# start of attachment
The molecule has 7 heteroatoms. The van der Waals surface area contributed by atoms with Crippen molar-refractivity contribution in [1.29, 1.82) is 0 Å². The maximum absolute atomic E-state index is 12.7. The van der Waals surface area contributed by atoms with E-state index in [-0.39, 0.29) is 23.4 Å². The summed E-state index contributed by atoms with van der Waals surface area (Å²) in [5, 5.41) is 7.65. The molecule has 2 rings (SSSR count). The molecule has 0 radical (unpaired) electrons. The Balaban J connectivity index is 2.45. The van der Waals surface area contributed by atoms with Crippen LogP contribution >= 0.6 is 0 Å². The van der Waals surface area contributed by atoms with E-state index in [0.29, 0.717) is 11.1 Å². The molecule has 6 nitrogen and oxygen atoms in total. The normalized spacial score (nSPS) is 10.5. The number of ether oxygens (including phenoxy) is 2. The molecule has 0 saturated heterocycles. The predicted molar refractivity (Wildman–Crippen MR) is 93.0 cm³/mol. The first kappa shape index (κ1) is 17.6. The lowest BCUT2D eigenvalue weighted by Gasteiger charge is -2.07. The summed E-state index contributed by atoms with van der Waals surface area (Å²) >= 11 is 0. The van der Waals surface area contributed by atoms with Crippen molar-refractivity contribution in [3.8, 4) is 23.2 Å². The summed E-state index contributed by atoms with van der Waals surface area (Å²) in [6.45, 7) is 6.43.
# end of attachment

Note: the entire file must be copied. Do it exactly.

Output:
The molecule has 7 heteroatoms. The van der Waals surface area contributed by atoms with Crippen molar-refractivity contribution in [1.29, 1.82) is 0 Å². The maximum absolute atomic E-state index is 12.7. The van der Waals surface area contributed by atoms with E-state index in [-0.39, 0.29) is 23.4 Å². The summed E-state index contributed by atoms with van der Waals surface area (Å²) in [5, 5.41) is 7.65. The molecule has 2 rings (SSSR count). The molecule has 0 radical (unpaired) electrons. The Balaban J connectivity index is 2.45. The van der Waals surface area contributed by atoms with Crippen LogP contribution >= 0.6 is 0 Å². The van der Waals surface area contributed by atoms with E-state index in [0.29, 0.717) is 11.1 Å². The molecule has 6 nitrogen and oxygen atoms in total. The normalized spacial score (nSPS) is 10.5. The number of ether oxygens (including phenoxy) is 2. The molecule has 0 saturated heterocycles. The predicted molar refractivity (Wildman–Crippen MR) is 93.0 cm³/mol. The first kappa shape index (κ1) is 17.6. The lowest BCUT2D eigenvalue weighted by Gasteiger charge is -2.07. The summed E-state index contributed by atoms with van der Waals surface area (Å²) >= 11 is 0. The van der Waals surface area contributed by atoms with Crippen molar-refractivity contribution in [3.8, 4) is 23.2 Å². The summed E-state index contributed by atoms with van der Waals surface area (Å²) in [6.45, 7) is 6.43.